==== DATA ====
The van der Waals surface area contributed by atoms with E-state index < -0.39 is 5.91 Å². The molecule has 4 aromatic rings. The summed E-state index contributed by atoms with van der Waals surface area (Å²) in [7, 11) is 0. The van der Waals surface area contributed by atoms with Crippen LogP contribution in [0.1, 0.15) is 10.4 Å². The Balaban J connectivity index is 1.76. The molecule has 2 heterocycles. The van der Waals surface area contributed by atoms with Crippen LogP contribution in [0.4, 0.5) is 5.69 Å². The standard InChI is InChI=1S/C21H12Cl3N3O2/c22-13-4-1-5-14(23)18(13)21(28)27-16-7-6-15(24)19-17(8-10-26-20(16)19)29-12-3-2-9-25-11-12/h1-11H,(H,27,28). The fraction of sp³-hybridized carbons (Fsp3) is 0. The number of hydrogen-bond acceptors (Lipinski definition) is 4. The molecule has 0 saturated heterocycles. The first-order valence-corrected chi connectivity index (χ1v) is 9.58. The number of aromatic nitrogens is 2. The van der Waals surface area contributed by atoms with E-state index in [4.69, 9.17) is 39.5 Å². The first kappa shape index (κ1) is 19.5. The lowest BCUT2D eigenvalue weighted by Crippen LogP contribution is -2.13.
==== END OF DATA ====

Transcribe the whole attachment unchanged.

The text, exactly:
The van der Waals surface area contributed by atoms with E-state index < -0.39 is 5.91 Å². The molecule has 4 aromatic rings. The summed E-state index contributed by atoms with van der Waals surface area (Å²) in [7, 11) is 0. The van der Waals surface area contributed by atoms with Crippen LogP contribution in [0.1, 0.15) is 10.4 Å². The Balaban J connectivity index is 1.76. The molecule has 2 heterocycles. The van der Waals surface area contributed by atoms with Crippen LogP contribution in [0.4, 0.5) is 5.69 Å². The standard InChI is InChI=1S/C21H12Cl3N3O2/c22-13-4-1-5-14(23)18(13)21(28)27-16-7-6-15(24)19-17(8-10-26-20(16)19)29-12-3-2-9-25-11-12/h1-11H,(H,27,28). The fraction of sp³-hybridized carbons (Fsp3) is 0. The number of hydrogen-bond acceptors (Lipinski definition) is 4. The molecule has 0 saturated heterocycles. The first-order valence-corrected chi connectivity index (χ1v) is 9.58. The number of aromatic nitrogens is 2. The van der Waals surface area contributed by atoms with E-state index in [4.69, 9.17) is 39.5 Å². The first kappa shape index (κ1) is 19.5. The lowest BCUT2D eigenvalue weighted by Crippen LogP contribution is -2.13.